- Royal Navy
- A US Marine Corps F-35B Joint Strike Fighter squadron will deploy aboard a foreign aircraft carrier, officials revealed this week, according to Military.com.
- The fifth-generation stealth fighters piloted by US Marine Corps aviators will be deployed aboard the HMS Queen Elizabeth, the first of a new class of British carriers.
- The deployment, a general said, could be a new norm for operations with allies.
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A US Marine Corps F-35 squadron plans to deploy aboard the British Royal Navy’s new flagship, the HMS Queen Elizabeth.
“It’s going to be a wonderful new way – and I will offer, potentially a new norm – of doing coalition combined allied operations with a maritime partner,” Lt. Gen. Steven Rudder, the head of Marine Corps aviation, said at this week’s Sea-Air-Space conference outside Washington, DC, according to Military.com.
A yet-to-be-identified Marine Corps squadron is expected to deploy aboard the foreign carrier in 2021.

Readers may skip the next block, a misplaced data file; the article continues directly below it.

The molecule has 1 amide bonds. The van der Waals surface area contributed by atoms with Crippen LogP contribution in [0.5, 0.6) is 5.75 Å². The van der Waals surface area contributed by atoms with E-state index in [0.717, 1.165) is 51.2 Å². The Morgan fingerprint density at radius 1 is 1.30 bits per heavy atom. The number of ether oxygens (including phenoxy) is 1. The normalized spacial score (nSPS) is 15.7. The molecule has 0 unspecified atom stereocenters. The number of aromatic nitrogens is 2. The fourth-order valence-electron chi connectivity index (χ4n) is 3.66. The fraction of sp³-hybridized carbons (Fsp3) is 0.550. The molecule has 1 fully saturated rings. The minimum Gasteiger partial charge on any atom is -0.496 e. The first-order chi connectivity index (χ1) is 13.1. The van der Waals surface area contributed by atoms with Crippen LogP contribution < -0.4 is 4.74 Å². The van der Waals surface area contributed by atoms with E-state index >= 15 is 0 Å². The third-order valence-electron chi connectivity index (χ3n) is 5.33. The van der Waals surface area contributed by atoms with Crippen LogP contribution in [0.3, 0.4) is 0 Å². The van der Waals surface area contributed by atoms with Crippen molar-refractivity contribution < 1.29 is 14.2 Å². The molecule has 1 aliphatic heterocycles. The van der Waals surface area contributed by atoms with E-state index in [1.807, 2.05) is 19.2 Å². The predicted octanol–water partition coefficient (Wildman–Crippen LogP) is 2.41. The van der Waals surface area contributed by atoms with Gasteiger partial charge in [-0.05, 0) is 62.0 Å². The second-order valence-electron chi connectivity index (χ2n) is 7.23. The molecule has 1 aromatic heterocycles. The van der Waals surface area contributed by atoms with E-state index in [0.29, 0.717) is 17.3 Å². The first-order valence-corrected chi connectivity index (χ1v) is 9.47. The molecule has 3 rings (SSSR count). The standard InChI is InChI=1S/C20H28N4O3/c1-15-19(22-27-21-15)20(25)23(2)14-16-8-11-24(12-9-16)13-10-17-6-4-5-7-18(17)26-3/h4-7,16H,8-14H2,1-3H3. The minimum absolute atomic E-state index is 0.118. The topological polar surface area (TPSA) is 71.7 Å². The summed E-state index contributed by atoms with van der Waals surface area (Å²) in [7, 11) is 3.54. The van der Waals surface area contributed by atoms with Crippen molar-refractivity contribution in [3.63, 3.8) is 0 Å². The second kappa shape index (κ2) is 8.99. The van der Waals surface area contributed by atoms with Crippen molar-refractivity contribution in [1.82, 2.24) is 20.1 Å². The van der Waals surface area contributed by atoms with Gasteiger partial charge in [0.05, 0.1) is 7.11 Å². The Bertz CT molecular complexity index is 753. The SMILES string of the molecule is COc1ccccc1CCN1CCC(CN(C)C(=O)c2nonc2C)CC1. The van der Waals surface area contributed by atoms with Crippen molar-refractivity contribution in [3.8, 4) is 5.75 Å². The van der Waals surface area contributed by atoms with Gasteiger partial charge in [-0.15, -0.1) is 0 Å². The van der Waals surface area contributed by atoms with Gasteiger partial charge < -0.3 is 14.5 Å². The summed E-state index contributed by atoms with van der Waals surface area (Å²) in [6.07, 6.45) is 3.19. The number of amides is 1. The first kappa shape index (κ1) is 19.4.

- Royal Navy
This approach will be a “tremendous milestone in the progression of maritime interoperability with the UK,” Capt. Christopher Hutchinson, a Marine Corps spokesman, told Military.com. He told Business Insider that this will be the first time in modern history, if not ever, US aircraft have deployed aboard a foreign aircraft carrier.
The deployment has been a long time in the making, as senior US and British defense officials reportedly began discussing this type of cooperation as a real possibility when the HMS Queen Elizabeth was commissioned in 2017.
An F-35B jet, a short-takeoff-vertical-landing variant of the fifth-generation stealth fighter developed for the Marine Corps, landed on the HMS Queen Elizabeth for the first time in September. “The largest warship in British history is joining forces with the most advanced fighter jets on the planet,” Gavin Williamson, the British defense secretary at the time, said in a statement.
- UK Ministry of Defense
Last fall, US Marine Corps Maj. Michael Lippert, an F-35B test pilot, spent several weeks conducting test flights from the deck of the British carrier. The movement of a whole squadron to the carrier is simply the next step in the cooperative process.
Both sides are preparing for the eventual deployment. “They’re working together … on all of the things that go into making sure supportability is right,” Rudder said, according to Military.com. “It has been a pleasure working with our UK partners on this. I think it’s going to be a very interesting data point and operational success.”